Dr J: Oh yes – absolutely.

GV: So would you recommend a maximum daily time-limit you’d allow kids to be in front of a screen?

Dr J: Well, NONE would be great! But we’re in the real world, and that’s just not going to happen. However, I encourage families to set up their own media diet. Take mornings, for example. Mum and dad are struggling to get everyone ready for going out the door. This is a time where we probably do use the television-as-babysitter. But then there are definitely other times when children should NOT be in front of it.

How you do this will be different for different families. After dinner in the evenings are a real ‘no-go’ time for me. It’s too close to bedtime and we don’t need things that stimulate kids at that time. But what’s best is whatever works for you.

GV: What advice have you got for mothers of toddlers if they’re coping with, say, grandparents, babysitters or other people who, for whatever reason, pop sugary treats into little mouths to get some peace and quiet?

Dr J: I actually put a message to grandparents in my book, explaining why this is undesirable. So blame me – let me be the bad guy! Just say to them, “Look. Read this, please!” But in all seriousness, it’s really hard. They are family, but at the same time you are the mum and/or dad. You call the shots. You want to feel grateful for their help, but if the ‘help’ is just jacking the kids up on sugar, then that’s not a long term ‘help’ at all. It’s counter-productive.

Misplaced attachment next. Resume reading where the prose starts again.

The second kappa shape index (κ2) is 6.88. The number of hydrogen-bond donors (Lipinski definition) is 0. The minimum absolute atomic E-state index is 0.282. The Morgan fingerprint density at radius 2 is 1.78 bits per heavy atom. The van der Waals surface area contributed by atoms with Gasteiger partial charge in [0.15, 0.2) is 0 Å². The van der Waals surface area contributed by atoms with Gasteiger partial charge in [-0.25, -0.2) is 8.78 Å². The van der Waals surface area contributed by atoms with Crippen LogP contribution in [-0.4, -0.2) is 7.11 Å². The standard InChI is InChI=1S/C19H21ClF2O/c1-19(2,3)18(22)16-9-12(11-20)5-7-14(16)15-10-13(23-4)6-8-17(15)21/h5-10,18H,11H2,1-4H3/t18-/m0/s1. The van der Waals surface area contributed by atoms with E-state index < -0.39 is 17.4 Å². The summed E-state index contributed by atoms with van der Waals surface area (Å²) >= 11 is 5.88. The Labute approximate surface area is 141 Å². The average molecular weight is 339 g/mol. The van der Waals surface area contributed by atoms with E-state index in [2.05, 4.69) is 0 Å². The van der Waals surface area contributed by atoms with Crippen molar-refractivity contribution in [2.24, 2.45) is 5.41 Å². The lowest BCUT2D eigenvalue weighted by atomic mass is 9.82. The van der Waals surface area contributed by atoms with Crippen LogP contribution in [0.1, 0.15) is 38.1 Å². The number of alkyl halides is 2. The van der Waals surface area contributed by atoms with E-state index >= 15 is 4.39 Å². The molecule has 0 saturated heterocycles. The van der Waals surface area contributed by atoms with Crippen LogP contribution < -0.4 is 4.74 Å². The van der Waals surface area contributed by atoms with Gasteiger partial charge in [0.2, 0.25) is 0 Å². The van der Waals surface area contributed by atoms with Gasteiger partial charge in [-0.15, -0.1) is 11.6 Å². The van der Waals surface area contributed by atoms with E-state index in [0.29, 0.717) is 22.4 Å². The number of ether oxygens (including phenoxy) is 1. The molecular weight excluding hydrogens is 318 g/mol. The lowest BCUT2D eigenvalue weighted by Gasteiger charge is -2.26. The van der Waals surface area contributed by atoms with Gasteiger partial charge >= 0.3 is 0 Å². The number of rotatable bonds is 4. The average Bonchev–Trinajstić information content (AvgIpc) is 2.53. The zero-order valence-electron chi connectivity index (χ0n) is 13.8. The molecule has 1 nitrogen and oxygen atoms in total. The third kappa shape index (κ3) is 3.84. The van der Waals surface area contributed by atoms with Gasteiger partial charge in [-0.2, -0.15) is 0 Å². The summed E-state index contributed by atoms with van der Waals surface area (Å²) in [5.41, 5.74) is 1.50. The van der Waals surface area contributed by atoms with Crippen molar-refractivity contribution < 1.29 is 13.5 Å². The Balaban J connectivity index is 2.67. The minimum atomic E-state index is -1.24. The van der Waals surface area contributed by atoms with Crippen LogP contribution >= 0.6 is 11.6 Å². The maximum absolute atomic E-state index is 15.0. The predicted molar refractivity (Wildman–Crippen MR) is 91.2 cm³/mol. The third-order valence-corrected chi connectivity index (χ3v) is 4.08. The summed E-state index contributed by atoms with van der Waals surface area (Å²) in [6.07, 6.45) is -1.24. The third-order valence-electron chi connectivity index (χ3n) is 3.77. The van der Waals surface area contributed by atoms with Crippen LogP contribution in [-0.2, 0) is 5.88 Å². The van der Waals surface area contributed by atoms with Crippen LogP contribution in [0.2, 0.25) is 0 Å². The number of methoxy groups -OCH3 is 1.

I encourage talking as much as you can … trying to get clear expectations: what they can have, what they can’t, and when.

GV: How bad do feeding problems need to be to warrant taking the child to a professional? And how do you know if the professional you’ve picked is any good?

Dr J: I’m really strong on encouraging parents never to be afraid of getting advice. And if the first advice you get isn’t working, get second and third opinions. If the advice you’ve been given doesn’t sit comfortably with you, or it’s not working … just go elsewhere. Don’t be afraid of offending someone. Trust your own instincts – they’re usually really reliable.

GV: Any final advice for mums and dads who are really struggling with a picky, fussy eater and it looks hopeless and overwhelming?

Dr J: For starters, I’ve been where they are. The struggles I had with my eldest really humbled me … time and time again. My second son has been easy by comparison. So if I’d had my first second and my second first, I guess I could’ve easily been one of those smug researchers who will tell you blandly, “Just make them eat everything you eat!”

Oh yeah? 

My eldest is six years old now – and he isn’t perfect. We still have our moments. But all of that hard work we’ve put in over those years – it’s worth it in the end. Hang in there. 

It does get better, and you’re not alone …